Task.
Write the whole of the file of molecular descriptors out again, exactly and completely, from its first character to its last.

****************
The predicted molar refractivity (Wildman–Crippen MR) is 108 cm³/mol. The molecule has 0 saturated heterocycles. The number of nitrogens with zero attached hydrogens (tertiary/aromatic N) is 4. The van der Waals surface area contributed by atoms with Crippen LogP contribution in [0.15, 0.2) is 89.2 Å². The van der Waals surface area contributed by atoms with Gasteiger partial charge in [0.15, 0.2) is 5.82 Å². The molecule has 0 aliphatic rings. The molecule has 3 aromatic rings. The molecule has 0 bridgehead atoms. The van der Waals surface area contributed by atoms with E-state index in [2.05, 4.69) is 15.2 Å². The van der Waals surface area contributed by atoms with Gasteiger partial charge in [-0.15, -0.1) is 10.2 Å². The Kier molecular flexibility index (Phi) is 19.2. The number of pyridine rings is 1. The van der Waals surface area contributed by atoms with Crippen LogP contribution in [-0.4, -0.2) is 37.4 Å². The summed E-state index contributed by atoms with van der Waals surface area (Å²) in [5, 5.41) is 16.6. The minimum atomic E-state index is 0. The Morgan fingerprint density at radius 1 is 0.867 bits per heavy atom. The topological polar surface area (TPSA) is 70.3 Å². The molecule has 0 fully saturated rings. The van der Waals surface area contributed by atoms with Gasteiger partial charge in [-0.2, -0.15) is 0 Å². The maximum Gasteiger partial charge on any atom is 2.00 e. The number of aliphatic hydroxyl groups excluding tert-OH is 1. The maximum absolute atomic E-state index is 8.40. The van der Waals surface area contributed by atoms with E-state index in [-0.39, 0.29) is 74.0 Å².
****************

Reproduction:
The predicted molar refractivity (Wildman–Crippen MR) is 108 cm³/mol. The molecule has 0 saturated heterocycles. The number of nitrogens with zero attached hydrogens (tertiary/aromatic N) is 4. The van der Waals surface area contributed by atoms with Crippen LogP contribution in [0.15, 0.2) is 89.2 Å². The van der Waals surface area contributed by atoms with Gasteiger partial charge in [0.15, 0.2) is 5.82 Å². The molecule has 0 aliphatic rings. The molecule has 3 aromatic rings. The molecule has 0 bridgehead atoms. The van der Waals surface area contributed by atoms with E-state index in [2.05, 4.69) is 15.2 Å². The van der Waals surface area contributed by atoms with Gasteiger partial charge in [-0.15, -0.1) is 10.2 Å². The Kier molecular flexibility index (Phi) is 19.2. The number of pyridine rings is 1. The van der Waals surface area contributed by atoms with Crippen LogP contribution in [-0.4, -0.2) is 37.4 Å². The summed E-state index contributed by atoms with van der Waals surface area (Å²) in [5, 5.41) is 16.6. The minimum atomic E-state index is 0. The Morgan fingerprint density at radius 1 is 0.867 bits per heavy atom. The topological polar surface area (TPSA) is 70.3 Å². The molecule has 0 fully saturated rings. The van der Waals surface area contributed by atoms with Gasteiger partial charge in [-0.2, -0.15) is 0 Å². The maximum Gasteiger partial charge on any atom is 2.00 e. The number of aliphatic hydroxyl groups excluding tert-OH is 1. The maximum absolute atomic E-state index is 8.40. The van der Waals surface area contributed by atoms with E-state index in [-0.39, 0.29) is 74.0 Å².